continued Physicians in Rochester and Auburn will employ a technology called Image Transfer. This web-based system allows physicians to remotely review computed tomography (CT) images and MRI of the patient’s brain to determine the most appropriate course of treatment for the patient.
The primary goal of this initiative is to overcome the geographic disadvantage in treating patients with acute ischemic stroke — a type of stroke caused when an artery in the brain becomes obstructed, cuts off the flow of blood, and, if not treated quickly, causes brain cells to die, often resulting in permanent neurological damage.
One of the key decisions in the care of individuals with ischemic stroke is whether or not to give patients a clot busting drug called tissue plasminogen activator (tPA). In order to be effective, tPA must be administered within three hours of the onset of the symptoms of stroke. This period of time is called the tPA “window” and once it has past, physicians are reluctant to administer the drug because it may cause dangerous bleeding in the brain.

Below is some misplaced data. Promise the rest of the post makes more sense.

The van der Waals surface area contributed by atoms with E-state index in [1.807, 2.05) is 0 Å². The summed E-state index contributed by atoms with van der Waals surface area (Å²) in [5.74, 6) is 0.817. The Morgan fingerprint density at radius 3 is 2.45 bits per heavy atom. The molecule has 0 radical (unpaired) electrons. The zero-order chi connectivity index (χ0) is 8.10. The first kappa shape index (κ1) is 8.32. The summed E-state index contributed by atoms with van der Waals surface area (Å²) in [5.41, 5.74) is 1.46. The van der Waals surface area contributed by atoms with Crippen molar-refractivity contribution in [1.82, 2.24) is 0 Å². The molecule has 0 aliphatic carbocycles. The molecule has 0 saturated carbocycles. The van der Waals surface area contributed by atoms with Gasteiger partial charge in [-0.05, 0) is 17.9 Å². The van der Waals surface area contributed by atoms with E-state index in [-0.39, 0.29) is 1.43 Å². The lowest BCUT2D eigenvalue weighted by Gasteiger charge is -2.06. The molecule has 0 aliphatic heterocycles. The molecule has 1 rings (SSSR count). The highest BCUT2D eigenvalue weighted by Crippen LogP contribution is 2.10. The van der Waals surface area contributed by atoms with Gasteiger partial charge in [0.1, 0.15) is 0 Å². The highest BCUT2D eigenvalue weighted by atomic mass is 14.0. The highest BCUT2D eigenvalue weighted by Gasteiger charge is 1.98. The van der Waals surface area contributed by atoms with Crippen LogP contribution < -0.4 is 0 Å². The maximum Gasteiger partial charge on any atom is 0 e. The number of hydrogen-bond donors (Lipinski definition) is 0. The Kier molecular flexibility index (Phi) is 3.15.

In the absence of trained stroke specialists, it falls upon physicians in the emergency department to determine the course of treatment. Not all strokes are the same and the decision whether or not give the patient tPA is based on a complicated number of factors, which can contribute to a reluctance to use the drug without the consultation of a neurologist or a neurosurgeon. Consequently, the drug is only administered in a small fraction of strokes; of the more than 700,000 cases every year nationally, only an estimated two to four percent receive tPA.
For patients who are ineligible for tPA, recent advances in intra-arterial intervention — a procedure in which surgeons physically remove the clot from the blood vessel — may be another option. Patients who require advanced procedures not available at Auburn can be transferred to Rochester.